4 SIGNS YOU NEED A NEW EVACUATION MAP
These items have clear indicators that tell your leadership team it’s time for action. But how do you identify when your evacuation maps are outdated and dangerous to your employees? How do you know when your visitors and staff are no longer prepared for a fire?
Here are four signs you need to replace your evacuation map and do so quickly.
Maybe you put on an addition to your building back in 2009 and moved a door in an office in 2011. Then in 2015, you added two fire pulls.
In either case, this would cause a change in your floor plan and therefore demand an update your evacuation maps. Furthermore, if your evacuation maps do not reflect the actual layout of your building, your maps are unsafe and your workers and visitors are at risk.
If you move, add or remove safety equipment such as fire pulls or fire extinguishers, these need to be indicated on your evacuation maps. These items may not be required (by code), but if these items are included on your evacuation maps, they must be correct.
In the middle of a crisis, our brains do not have the time to translate complex safety instructions into action. This is why we do fire drills, extensively train emergency professionals, and constantly test firefighters. If you have to think in an emergency, you’re likely going to end up hurt or injure others.
Perhaps you know your building. But what about visitors? Will someone with no knowledge of the building be able to understand your evacuation maps?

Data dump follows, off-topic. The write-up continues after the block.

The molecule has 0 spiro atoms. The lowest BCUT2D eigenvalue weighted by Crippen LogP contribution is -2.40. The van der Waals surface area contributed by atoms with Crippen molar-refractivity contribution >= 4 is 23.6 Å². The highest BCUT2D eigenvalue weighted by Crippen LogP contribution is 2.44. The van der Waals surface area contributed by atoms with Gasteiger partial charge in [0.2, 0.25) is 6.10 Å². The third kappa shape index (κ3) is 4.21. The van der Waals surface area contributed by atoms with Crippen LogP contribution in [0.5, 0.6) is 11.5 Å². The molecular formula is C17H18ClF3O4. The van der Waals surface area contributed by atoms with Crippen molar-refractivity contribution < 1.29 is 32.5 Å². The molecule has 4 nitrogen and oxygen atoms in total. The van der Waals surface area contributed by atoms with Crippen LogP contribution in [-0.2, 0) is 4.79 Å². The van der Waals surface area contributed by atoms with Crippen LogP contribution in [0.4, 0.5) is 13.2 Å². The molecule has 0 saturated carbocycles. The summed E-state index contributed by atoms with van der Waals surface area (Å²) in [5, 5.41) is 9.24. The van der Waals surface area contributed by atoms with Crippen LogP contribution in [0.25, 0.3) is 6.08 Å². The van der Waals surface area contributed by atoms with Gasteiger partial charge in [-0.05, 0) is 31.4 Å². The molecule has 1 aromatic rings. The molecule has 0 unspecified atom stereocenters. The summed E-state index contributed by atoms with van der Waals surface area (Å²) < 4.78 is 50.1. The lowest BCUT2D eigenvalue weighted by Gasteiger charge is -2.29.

Here’s a test. Go and look at one of your evacuation maps. Are primary and secondary egress route easily defined? Is the map oriented properly? Are my first steps, forward, right, left or backward? Is the map floor plan so small it’s hard to read?
Simply put, if your maps are not simple and easy to understand, change them.
Whenever there is a fire in a large building complex, people are quick to investigate all the safety measures that were and were not in place. Some of these investigations are to study what happened, how it could have been prevented, and if any party is at fault. But some of the investigations highlight legal liability of the business owner.
One of the chief factors in demonstrating liability centers around code compliance. In order to be safe and secure, buildings must go through a gauntlet of code. This maze of code requirements includes the evacuation maps that are in place. If they’re not coded compliant or have other issues, the business owner could be held liable for any personal losses (physical or emotional).
Needless to say, this is not the time when you want to discover your building maps are outdated and no longer code compliant. The resulting cost could be devastating.
Around the United States it is becoming quite common to find old warehouses and turn them into office buildings, lofts style apartments, or luxury style showrooms. These spaces that once held everything from car assembly lines to furniture parts, now cater to everyday living, office space, or complex displays.
If your business has just moved into a building, it’s likely your maps are not accurate.
That’s because what you do in your building, can affect how you need to get out of your building in a fire. Office cubicles move. Warehouse racking is re-arranged. New areas with hazardous chemicals or gases are added or removed.
If your business is new to your building, you need to review your evacuation maps.
Still wondering if your evacuation maps need to be updated? Curious about the safety of your people? Contact Building Maps today to get a free audit of your evacuation maps.